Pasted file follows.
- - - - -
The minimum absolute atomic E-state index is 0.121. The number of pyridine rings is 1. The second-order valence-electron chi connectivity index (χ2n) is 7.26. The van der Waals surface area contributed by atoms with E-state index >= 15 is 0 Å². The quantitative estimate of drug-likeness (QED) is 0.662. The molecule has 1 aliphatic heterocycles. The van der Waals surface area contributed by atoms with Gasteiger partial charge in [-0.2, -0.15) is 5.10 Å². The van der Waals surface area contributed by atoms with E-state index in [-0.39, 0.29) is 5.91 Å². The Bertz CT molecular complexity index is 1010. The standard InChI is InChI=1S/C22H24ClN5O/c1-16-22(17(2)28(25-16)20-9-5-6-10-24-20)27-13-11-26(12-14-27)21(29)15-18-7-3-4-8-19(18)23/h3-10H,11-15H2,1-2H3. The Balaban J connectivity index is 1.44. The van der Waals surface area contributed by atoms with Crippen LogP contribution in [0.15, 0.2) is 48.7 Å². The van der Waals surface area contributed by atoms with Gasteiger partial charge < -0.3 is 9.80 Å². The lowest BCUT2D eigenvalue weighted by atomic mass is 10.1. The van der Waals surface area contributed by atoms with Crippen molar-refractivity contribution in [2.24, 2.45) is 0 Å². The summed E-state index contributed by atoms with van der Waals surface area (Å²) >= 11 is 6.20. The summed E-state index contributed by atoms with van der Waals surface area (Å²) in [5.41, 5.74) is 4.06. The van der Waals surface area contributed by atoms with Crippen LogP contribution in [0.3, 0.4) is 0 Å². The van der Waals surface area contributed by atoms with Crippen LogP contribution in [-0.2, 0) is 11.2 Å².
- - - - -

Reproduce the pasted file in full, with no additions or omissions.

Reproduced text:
The minimum absolute atomic E-state index is 0.121. The number of pyridine rings is 1. The second-order valence-electron chi connectivity index (χ2n) is 7.26. The van der Waals surface area contributed by atoms with E-state index >= 15 is 0 Å². The quantitative estimate of drug-likeness (QED) is 0.662. The molecule has 1 aliphatic heterocycles. The van der Waals surface area contributed by atoms with Gasteiger partial charge in [-0.2, -0.15) is 5.10 Å². The van der Waals surface area contributed by atoms with E-state index in [-0.39, 0.29) is 5.91 Å². The Bertz CT molecular complexity index is 1010. The standard InChI is InChI=1S/C22H24ClN5O/c1-16-22(17(2)28(25-16)20-9-5-6-10-24-20)27-13-11-26(12-14-27)21(29)15-18-7-3-4-8-19(18)23/h3-10H,11-15H2,1-2H3. The Balaban J connectivity index is 1.44. The van der Waals surface area contributed by atoms with Crippen LogP contribution in [0.15, 0.2) is 48.7 Å². The van der Waals surface area contributed by atoms with Gasteiger partial charge < -0.3 is 9.80 Å². The lowest BCUT2D eigenvalue weighted by atomic mass is 10.1. The van der Waals surface area contributed by atoms with Crippen molar-refractivity contribution in [2.24, 2.45) is 0 Å². The summed E-state index contributed by atoms with van der Waals surface area (Å²) >= 11 is 6.20. The summed E-state index contributed by atoms with van der Waals surface area (Å²) in [5.41, 5.74) is 4.06. The van der Waals surface area contributed by atoms with Crippen LogP contribution in [0.3, 0.4) is 0 Å². The van der Waals surface area contributed by atoms with Crippen LogP contribution in [-0.2, 0) is 11.2 Å².